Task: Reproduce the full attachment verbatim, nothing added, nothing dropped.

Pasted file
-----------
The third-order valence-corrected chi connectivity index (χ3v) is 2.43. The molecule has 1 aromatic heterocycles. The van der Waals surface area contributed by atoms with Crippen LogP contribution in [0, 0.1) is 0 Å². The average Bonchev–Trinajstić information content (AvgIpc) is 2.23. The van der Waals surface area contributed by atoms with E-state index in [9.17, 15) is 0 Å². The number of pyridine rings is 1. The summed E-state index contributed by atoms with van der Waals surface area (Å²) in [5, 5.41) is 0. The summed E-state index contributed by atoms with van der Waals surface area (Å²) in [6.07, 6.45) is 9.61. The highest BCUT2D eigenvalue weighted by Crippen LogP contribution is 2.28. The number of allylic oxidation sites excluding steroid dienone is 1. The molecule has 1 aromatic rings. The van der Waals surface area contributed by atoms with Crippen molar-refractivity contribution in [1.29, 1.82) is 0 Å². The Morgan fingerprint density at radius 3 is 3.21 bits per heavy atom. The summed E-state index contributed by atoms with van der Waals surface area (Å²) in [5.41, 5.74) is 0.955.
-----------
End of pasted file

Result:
The third-order valence-corrected chi connectivity index (χ3v) is 2.43. The molecule has 1 aromatic heterocycles. The van der Waals surface area contributed by atoms with Crippen LogP contribution in [0, 0.1) is 0 Å². The average Bonchev–Trinajstić information content (AvgIpc) is 2.23. The van der Waals surface area contributed by atoms with E-state index in [9.17, 15) is 0 Å². The number of pyridine rings is 1. The summed E-state index contributed by atoms with van der Waals surface area (Å²) in [5, 5.41) is 0. The summed E-state index contributed by atoms with van der Waals surface area (Å²) in [6.07, 6.45) is 9.61. The highest BCUT2D eigenvalue weighted by Crippen LogP contribution is 2.28. The number of allylic oxidation sites excluding steroid dienone is 1. The molecule has 1 aromatic rings. The van der Waals surface area contributed by atoms with Crippen molar-refractivity contribution in [1.29, 1.82) is 0 Å². The Morgan fingerprint density at radius 3 is 3.21 bits per heavy atom. The summed E-state index contributed by atoms with van der Waals surface area (Å²) in [5.41, 5.74) is 0.955.